Golang Type Assertion Explained with Examples

Getting started with golang Type Assertion

A type assertion is an operation applied to an interface value. Syntactically, it looks like x.(T), where x is an expression of an interface type and T is a type, called the “asserted” type. A type assertion checks that the dynamic type of its operand matches the asserted type.

There are two possibilities. First, if the asserted type T is a concrete type, then the type assertion checks whether x’s dynamic type is identical to T. If this check succeeds, the result of the type assertion is x’s dynamic value, whose type is of course T. In other words, a type assertion to a concrete type extracts the concrete value from its operand. If the check fails, then the operation panics. For example:

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var w io.Writer
w = os.Stdout
f := w.(*os.File)      // success: f == os.Stdout
c := w.(*bytes.Buffer) // panic: interface holds *os.File, not *bytes.Buffer

Second, if instead the asserted type T is an interface type, then the type assertion checks whether x’s dynamic type satisfies T. If this check succeeds, the dynamic value is not extracted; the result is still an interface value with the same type and value components, but the result has the interface type T.

In other words, a type assertion to an interface type changes the type of the expression, making a different (and usually larger) set of methods accessible, but it preserves the dynamic type and value components inside the interface value.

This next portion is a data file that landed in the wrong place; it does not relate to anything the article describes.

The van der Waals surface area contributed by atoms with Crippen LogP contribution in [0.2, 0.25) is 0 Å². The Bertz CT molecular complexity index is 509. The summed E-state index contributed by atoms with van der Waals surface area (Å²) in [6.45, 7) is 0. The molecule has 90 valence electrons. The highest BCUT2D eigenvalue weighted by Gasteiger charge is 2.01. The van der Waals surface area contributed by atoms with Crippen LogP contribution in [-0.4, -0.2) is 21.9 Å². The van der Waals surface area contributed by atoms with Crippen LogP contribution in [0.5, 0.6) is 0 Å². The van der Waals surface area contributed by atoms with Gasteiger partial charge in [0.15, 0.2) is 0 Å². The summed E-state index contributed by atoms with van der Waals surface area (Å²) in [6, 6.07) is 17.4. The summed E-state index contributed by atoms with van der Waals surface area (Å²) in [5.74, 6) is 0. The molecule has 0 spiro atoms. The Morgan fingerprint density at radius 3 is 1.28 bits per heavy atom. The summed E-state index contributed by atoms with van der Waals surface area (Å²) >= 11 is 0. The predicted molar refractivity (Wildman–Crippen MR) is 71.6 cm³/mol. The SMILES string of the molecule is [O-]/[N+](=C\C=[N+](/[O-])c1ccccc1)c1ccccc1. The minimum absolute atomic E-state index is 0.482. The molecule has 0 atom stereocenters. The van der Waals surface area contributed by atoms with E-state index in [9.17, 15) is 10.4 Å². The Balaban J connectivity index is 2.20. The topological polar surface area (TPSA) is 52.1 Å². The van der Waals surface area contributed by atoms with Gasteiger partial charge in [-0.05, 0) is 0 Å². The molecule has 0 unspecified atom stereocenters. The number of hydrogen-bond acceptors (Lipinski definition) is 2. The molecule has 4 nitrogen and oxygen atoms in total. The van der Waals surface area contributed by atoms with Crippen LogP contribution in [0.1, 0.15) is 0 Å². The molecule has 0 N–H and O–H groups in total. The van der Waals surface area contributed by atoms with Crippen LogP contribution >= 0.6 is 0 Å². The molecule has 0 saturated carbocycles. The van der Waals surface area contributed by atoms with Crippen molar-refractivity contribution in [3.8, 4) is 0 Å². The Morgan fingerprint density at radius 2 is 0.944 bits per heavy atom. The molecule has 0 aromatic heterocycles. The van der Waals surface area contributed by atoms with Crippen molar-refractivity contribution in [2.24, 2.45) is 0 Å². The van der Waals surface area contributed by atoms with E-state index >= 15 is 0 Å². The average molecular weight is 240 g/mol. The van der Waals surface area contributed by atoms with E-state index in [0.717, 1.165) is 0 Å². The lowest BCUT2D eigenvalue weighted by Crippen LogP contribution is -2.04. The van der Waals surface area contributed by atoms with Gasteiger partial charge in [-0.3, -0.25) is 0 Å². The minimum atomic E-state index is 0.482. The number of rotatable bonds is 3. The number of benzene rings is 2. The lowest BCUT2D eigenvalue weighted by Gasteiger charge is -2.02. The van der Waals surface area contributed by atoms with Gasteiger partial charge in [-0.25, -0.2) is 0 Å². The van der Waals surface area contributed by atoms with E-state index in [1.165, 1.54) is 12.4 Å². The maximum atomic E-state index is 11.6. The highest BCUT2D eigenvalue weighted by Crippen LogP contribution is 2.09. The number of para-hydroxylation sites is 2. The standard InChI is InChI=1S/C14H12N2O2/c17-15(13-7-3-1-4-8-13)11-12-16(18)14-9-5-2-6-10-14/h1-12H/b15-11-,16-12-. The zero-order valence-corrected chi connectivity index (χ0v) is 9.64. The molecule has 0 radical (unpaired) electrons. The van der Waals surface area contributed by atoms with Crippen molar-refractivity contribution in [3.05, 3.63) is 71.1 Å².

After the first type assertion below, both w and rw hold os.Stdout so each has a dynamic type of *os.File, but w, an io.Writer, exposes only the file’s Write method, whereas rw exposes its Read method too.

var w io.Writer
w = os.Stdout
rw := w.(io.ReadWriter) // success: *os.File has both Read and Write

w = new(ByteCounter)
rw = w.(io.ReadWriter) // panic: *ByteCounter has no Read method

No matter what type was asserted, if the operand is a nil interface value, the type assertion fails. A type assertion to a less restrictive interface type (one with fewer methods) is rarely needed, as it behaves just like an assignment, except in the nil case.

w = rw             // io.ReadWriter is assignable to io.Writer
w = rw.(io.Writer) // fails only if rw == nil

 

Example 1: Simple example of using type assertion in Golang

The code shown below using type assertion to check the concrete type of an interface:

package main

import (
	"fmt"
)

// main function
func main() {

	// an interface which has a string value
	var checkInterface interface{} = "GoLinuxCloud"

	// assigning value of interface type to checkType variable
	checkType := checkInterface.(string)

	// printing the concrete value
	fmt.Println(checkType)

	// panic because interface does not have int type
	checkTypeInt := checkInterface.(int)

	fmt.Println(checkTypeInt)
}

Output:

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GoLinuxCloud
panic: interface conversion: interface {} is string, not int        

goroutine 1 [running]:
main.main()
        C:/Users/H518272/Desktop/golang/main/milestone41.go:20 +0x78
exit status 2

Explanation:

  • The variable checkInterface is interface{} type which means it can hold any type.
  • The concrete type that is assigned to the variable is string
  • If the type assertion is against the int type, running this program will produce a run-time error because we have wrong type assertion.

 

Example 2: Check Type Assertion status using ok comma idiom